The Lows and Highs of Touring with The Low Anthem
Some recollections from being the opening band
I’d been a fan of The Low Anthem for many years and was, on the one hand, very excited by the idea of supporting them for a 10-day tour of the northeast. But the practical, road-hardened part of me, on the other hand, was a little wary, even before I’d heard eyeland, The Low Anthem’s first album in five years. The money wasn’t good, and the shows were in tertiary markets, at venues I’d mostly never heard of. But River Whyless, the band for which I play drums, was about to release an album, and The Low Anthem was, all opinions aside, still a big name. If nothing else, supporting them would provide us with some good press. There was always the press to consider.
The first show was in Pawling, New York, at a venue called Daryl’s House. The room was less than half full, and by the time The Low Anthem finished their set, it was almost totally empty. I had, by then, already listened to eyeland, and without knowing what to make of it, hoped the live show would help clarify what it was The Low Anthem was trying to convey and/or accomplish. But it didn’t. In the span of less than an hour I was touched by a number of emotions, but most of them were clouded or overshadowed by doubt and discomfort.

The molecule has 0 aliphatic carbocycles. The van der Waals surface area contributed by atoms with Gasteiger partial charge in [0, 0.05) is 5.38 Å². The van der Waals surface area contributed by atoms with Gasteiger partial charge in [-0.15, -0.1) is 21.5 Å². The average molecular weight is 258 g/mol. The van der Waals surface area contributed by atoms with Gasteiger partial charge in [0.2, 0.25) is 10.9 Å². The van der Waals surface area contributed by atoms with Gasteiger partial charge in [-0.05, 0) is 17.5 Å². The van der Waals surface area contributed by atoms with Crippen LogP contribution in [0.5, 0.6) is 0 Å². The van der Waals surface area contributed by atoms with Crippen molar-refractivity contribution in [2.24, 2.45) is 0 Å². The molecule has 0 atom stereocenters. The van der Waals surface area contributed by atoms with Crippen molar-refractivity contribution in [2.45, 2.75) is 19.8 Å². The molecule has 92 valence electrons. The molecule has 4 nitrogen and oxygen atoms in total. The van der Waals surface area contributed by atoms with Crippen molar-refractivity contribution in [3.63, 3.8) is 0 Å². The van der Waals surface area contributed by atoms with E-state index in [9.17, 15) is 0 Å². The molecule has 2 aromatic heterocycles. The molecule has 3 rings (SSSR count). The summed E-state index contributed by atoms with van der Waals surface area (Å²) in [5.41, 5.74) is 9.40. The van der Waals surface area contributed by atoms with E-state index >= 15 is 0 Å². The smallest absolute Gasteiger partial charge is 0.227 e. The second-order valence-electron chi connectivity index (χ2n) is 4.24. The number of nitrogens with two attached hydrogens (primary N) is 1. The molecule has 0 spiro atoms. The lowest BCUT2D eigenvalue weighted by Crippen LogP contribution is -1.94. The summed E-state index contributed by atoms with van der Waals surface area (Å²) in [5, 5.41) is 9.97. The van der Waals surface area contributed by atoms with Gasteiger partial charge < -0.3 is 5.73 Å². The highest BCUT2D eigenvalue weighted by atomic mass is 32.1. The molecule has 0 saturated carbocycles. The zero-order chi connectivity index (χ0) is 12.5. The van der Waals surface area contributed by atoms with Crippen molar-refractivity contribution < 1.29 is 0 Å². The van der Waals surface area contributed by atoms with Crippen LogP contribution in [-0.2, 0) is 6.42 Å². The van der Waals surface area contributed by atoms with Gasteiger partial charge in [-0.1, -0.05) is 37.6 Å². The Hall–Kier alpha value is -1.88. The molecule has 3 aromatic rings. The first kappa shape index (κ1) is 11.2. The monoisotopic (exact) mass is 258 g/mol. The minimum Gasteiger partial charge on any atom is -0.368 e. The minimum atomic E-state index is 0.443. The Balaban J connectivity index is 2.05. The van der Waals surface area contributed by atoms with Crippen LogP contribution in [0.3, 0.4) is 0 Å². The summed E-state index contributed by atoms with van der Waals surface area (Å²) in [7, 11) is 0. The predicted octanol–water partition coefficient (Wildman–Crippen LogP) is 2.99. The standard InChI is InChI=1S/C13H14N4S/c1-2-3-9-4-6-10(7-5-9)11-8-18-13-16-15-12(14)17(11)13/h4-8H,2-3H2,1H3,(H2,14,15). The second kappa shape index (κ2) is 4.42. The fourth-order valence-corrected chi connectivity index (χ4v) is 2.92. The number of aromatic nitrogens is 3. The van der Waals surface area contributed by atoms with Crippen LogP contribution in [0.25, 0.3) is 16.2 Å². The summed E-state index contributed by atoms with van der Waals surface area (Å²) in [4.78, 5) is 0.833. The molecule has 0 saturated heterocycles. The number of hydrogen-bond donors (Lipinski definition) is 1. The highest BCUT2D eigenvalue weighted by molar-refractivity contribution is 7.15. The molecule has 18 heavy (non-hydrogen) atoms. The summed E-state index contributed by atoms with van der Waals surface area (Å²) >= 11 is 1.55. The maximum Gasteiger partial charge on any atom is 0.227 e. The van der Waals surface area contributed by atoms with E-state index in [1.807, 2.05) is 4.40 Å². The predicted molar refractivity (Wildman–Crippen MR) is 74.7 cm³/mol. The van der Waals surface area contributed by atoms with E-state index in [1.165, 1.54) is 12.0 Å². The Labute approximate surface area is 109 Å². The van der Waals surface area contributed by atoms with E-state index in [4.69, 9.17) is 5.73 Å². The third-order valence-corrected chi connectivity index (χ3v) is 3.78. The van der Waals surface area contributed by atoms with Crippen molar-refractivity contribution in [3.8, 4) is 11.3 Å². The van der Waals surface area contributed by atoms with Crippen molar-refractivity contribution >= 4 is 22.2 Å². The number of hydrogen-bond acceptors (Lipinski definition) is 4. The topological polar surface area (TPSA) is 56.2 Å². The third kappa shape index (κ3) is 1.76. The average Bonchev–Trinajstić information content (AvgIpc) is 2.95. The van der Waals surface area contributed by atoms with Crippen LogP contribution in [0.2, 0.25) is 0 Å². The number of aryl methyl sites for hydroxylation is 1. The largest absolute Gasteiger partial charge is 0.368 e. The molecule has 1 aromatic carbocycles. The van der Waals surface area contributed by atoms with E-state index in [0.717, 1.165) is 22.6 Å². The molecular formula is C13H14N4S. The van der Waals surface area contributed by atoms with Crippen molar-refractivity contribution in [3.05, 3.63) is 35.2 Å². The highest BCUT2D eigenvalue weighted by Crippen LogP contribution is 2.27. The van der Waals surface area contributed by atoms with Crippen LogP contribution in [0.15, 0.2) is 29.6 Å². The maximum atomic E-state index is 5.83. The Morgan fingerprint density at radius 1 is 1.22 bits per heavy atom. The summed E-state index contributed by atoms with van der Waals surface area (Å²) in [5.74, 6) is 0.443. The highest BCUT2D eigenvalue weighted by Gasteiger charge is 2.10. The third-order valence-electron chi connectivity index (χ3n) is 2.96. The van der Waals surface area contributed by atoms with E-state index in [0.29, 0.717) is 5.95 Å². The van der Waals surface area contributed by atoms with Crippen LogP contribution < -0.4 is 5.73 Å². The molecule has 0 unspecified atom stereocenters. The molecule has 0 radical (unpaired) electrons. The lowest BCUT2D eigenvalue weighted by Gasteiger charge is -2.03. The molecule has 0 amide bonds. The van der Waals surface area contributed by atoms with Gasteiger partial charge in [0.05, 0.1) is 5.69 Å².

Ben Knox Miller, the band’s lead singer, still utilized the dreamy falsetto that had, by way of 2009’s Oh My God, Charlie Darwin, made The Low Anthem famous; but backing his voice, sometimes swallowing it, were droning, avant-garde instrumentals and apocalyptic outbursts of pure noise. There were moments of awkward silence, other times in which the band seemed to be playing two different songs at once. I understood the discomfort to be deliberate, that amidst the rambling ambience, the ear-splitting cacophony, and the awkwardness, there was an underlying self-awareness, a perceptible commitment to upsetting expectations, which I respected but only to a point. What I doubted was whether the album, and moreover the show, had any real power beyond its abstract and abrasive strangeness.
Standing beside me was Natale, a videographer who was traveling with The Low Anthem for the duration of the tour. We’d met earlier, while the band was in sound check, and I remember the conversation going something like this:
“I’m making a film in order to tell their story,” she’d said. “It’s a story that deserves to be documented. Do you know the story?”
“Yes and no,” I said. “I know eyeland took five years to make — that the band lost a couple members in the process, as well as their label.”
“The label lost The Low Anthem,” she said. “Or. How should I say? The band and the label parted ways. It was mutual. The label wanted them to make another Charlie Darwin. But Ben and Jeff — they’re the founding members — refused.”
“What about Smart Flesh?” I asked. Smart Flesh, released in 2011, was the follow-up to Oh My God, Charlie Darwin. The album was reviewed by the likes of Rolling Stone, Pitchfork, NPR, The Guardian — mostly glowingly, but not totally. And though it didn’t yield a single as propulsive as “Charlie Darwin,” it was a hauntingly good album.